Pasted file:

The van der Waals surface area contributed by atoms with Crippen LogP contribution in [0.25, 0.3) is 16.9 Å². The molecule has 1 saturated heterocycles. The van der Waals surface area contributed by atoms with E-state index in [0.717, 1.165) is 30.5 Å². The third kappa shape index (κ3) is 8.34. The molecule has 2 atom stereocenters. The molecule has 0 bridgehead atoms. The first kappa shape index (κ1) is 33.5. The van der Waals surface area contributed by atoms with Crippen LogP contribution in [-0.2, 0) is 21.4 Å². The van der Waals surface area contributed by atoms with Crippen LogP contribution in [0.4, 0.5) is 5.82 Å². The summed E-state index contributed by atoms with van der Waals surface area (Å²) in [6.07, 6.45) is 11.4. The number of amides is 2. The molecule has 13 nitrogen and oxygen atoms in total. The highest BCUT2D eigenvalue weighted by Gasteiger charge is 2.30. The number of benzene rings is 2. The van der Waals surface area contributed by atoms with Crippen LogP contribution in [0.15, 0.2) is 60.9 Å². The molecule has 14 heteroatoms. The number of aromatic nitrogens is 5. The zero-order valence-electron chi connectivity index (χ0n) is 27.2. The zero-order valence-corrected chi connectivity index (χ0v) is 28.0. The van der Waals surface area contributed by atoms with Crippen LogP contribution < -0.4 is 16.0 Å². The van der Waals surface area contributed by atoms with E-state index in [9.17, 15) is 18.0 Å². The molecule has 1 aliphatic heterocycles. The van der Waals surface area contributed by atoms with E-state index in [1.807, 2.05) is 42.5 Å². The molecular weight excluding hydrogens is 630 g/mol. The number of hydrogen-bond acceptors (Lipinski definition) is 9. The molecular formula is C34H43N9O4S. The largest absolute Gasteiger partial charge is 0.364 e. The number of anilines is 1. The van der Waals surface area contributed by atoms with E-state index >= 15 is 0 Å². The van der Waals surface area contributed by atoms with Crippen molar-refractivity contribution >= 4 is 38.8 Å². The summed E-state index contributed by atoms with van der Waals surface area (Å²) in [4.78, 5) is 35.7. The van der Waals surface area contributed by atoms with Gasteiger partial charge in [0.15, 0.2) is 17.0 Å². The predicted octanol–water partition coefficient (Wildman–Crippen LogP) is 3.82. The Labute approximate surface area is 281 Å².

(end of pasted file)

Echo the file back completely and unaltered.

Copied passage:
The van der Waals surface area contributed by atoms with Crippen LogP contribution in [0.25, 0.3) is 16.9 Å². The molecule has 1 saturated heterocycles. The van der Waals surface area contributed by atoms with E-state index in [0.717, 1.165) is 30.5 Å². The third kappa shape index (κ3) is 8.34. The molecule has 2 atom stereocenters. The molecule has 0 bridgehead atoms. The first kappa shape index (κ1) is 33.5. The van der Waals surface area contributed by atoms with Crippen LogP contribution in [-0.2, 0) is 21.4 Å². The van der Waals surface area contributed by atoms with Crippen LogP contribution in [0.4, 0.5) is 5.82 Å². The summed E-state index contributed by atoms with van der Waals surface area (Å²) in [6.07, 6.45) is 11.4. The number of amides is 2. The molecule has 13 nitrogen and oxygen atoms in total. The highest BCUT2D eigenvalue weighted by Gasteiger charge is 2.30. The number of benzene rings is 2. The van der Waals surface area contributed by atoms with Crippen LogP contribution in [0.15, 0.2) is 60.9 Å². The molecule has 14 heteroatoms. The number of aromatic nitrogens is 5. The zero-order valence-electron chi connectivity index (χ0n) is 27.2. The zero-order valence-corrected chi connectivity index (χ0v) is 28.0. The van der Waals surface area contributed by atoms with Crippen LogP contribution < -0.4 is 16.0 Å². The van der Waals surface area contributed by atoms with E-state index in [9.17, 15) is 18.0 Å². The molecule has 1 aliphatic heterocycles. The van der Waals surface area contributed by atoms with E-state index in [1.807, 2.05) is 42.5 Å². The molecular weight excluding hydrogens is 630 g/mol. The number of hydrogen-bond acceptors (Lipinski definition) is 9. The molecular formula is C34H43N9O4S. The largest absolute Gasteiger partial charge is 0.364 e. The number of anilines is 1. The van der Waals surface area contributed by atoms with E-state index >= 15 is 0 Å². The van der Waals surface area contributed by atoms with Crippen molar-refractivity contribution >= 4 is 38.8 Å². The summed E-state index contributed by atoms with van der Waals surface area (Å²) in [4.78, 5) is 35.7. The van der Waals surface area contributed by atoms with Gasteiger partial charge in [0.15, 0.2) is 17.0 Å². The predicted octanol–water partition coefficient (Wildman–Crippen LogP) is 3.82. The Labute approximate surface area is 281 Å².